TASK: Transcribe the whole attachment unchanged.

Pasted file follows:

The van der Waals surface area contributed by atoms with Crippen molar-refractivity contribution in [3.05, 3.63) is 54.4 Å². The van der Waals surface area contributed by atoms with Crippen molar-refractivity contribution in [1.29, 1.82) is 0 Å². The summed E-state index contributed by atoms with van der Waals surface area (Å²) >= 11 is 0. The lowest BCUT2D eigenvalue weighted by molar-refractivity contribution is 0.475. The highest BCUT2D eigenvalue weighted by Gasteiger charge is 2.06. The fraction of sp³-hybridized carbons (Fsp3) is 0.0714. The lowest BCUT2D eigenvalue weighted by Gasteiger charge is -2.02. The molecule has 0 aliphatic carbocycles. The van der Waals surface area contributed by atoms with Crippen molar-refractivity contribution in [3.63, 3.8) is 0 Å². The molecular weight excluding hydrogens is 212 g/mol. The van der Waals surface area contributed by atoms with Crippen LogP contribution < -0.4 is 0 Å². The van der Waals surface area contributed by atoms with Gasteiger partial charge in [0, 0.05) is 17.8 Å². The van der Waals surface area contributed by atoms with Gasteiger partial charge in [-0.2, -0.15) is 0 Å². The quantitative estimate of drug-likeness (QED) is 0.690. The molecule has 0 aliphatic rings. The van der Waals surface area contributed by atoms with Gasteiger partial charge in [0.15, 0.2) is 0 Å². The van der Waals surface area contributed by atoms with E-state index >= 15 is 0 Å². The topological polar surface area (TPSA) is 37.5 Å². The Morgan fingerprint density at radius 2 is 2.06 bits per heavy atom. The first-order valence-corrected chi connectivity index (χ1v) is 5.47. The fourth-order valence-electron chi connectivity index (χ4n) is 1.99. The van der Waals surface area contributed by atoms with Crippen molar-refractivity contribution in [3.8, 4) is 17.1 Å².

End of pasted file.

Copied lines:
The van der Waals surface area contributed by atoms with Crippen molar-refractivity contribution in [3.05, 3.63) is 54.4 Å². The van der Waals surface area contributed by atoms with Crippen molar-refractivity contribution in [1.29, 1.82) is 0 Å². The summed E-state index contributed by atoms with van der Waals surface area (Å²) >= 11 is 0. The lowest BCUT2D eigenvalue weighted by molar-refractivity contribution is 0.475. The highest BCUT2D eigenvalue weighted by Gasteiger charge is 2.06. The fraction of sp³-hybridized carbons (Fsp3) is 0.0714. The lowest BCUT2D eigenvalue weighted by Gasteiger charge is -2.02. The molecule has 0 aliphatic carbocycles. The van der Waals surface area contributed by atoms with Crippen molar-refractivity contribution in [3.63, 3.8) is 0 Å². The molecular weight excluding hydrogens is 212 g/mol. The van der Waals surface area contributed by atoms with Crippen LogP contribution < -0.4 is 0 Å². The van der Waals surface area contributed by atoms with Gasteiger partial charge in [0, 0.05) is 17.8 Å². The van der Waals surface area contributed by atoms with Gasteiger partial charge in [-0.2, -0.15) is 0 Å². The quantitative estimate of drug-likeness (QED) is 0.690. The molecule has 0 aliphatic rings. The van der Waals surface area contributed by atoms with Gasteiger partial charge in [0.15, 0.2) is 0 Å². The van der Waals surface area contributed by atoms with E-state index >= 15 is 0 Å². The topological polar surface area (TPSA) is 37.5 Å². The Morgan fingerprint density at radius 2 is 2.06 bits per heavy atom. The first-order valence-corrected chi connectivity index (χ1v) is 5.47. The fourth-order valence-electron chi connectivity index (χ4n) is 1.99. The van der Waals surface area contributed by atoms with Crippen molar-refractivity contribution in [3.8, 4) is 17.1 Å².